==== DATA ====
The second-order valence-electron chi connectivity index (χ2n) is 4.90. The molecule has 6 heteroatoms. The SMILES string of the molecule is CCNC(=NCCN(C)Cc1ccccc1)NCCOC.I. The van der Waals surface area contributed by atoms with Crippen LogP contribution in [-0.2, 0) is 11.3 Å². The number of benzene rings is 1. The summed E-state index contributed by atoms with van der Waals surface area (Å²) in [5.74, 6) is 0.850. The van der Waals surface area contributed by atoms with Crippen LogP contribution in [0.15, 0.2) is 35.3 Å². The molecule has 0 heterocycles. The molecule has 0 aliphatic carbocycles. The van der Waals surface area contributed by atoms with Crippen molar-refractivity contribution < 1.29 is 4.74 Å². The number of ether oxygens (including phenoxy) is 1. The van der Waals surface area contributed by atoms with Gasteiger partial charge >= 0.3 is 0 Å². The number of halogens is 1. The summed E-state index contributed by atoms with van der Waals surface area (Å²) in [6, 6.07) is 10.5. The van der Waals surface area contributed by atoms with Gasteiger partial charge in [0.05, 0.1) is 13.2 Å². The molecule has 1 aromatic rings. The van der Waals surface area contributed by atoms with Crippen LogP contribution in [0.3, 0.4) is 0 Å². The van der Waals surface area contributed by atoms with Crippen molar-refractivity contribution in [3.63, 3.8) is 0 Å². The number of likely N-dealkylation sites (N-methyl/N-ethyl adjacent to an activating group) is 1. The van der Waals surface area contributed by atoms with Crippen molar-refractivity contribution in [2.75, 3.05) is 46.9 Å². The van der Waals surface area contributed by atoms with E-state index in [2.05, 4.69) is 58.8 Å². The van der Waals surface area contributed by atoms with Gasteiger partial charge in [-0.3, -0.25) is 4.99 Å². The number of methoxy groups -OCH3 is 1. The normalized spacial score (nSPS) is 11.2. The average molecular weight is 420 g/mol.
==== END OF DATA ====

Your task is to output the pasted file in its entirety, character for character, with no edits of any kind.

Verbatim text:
The second-order valence-electron chi connectivity index (χ2n) is 4.90. The molecule has 6 heteroatoms. The SMILES string of the molecule is CCNC(=NCCN(C)Cc1ccccc1)NCCOC.I. The van der Waals surface area contributed by atoms with Crippen LogP contribution in [-0.2, 0) is 11.3 Å². The number of benzene rings is 1. The summed E-state index contributed by atoms with van der Waals surface area (Å²) in [5.74, 6) is 0.850. The van der Waals surface area contributed by atoms with Crippen LogP contribution in [0.15, 0.2) is 35.3 Å². The molecule has 0 heterocycles. The molecule has 0 aliphatic carbocycles. The van der Waals surface area contributed by atoms with Crippen molar-refractivity contribution < 1.29 is 4.74 Å². The number of ether oxygens (including phenoxy) is 1. The van der Waals surface area contributed by atoms with Gasteiger partial charge >= 0.3 is 0 Å². The number of halogens is 1. The summed E-state index contributed by atoms with van der Waals surface area (Å²) in [6, 6.07) is 10.5. The van der Waals surface area contributed by atoms with Gasteiger partial charge in [0.05, 0.1) is 13.2 Å². The molecule has 1 aromatic rings. The van der Waals surface area contributed by atoms with Crippen LogP contribution in [0.3, 0.4) is 0 Å². The van der Waals surface area contributed by atoms with Crippen molar-refractivity contribution in [3.63, 3.8) is 0 Å². The number of likely N-dealkylation sites (N-methyl/N-ethyl adjacent to an activating group) is 1. The van der Waals surface area contributed by atoms with Crippen molar-refractivity contribution in [2.75, 3.05) is 46.9 Å². The van der Waals surface area contributed by atoms with E-state index in [2.05, 4.69) is 58.8 Å². The van der Waals surface area contributed by atoms with Gasteiger partial charge in [-0.3, -0.25) is 4.99 Å². The number of methoxy groups -OCH3 is 1. The normalized spacial score (nSPS) is 11.2. The average molecular weight is 420 g/mol.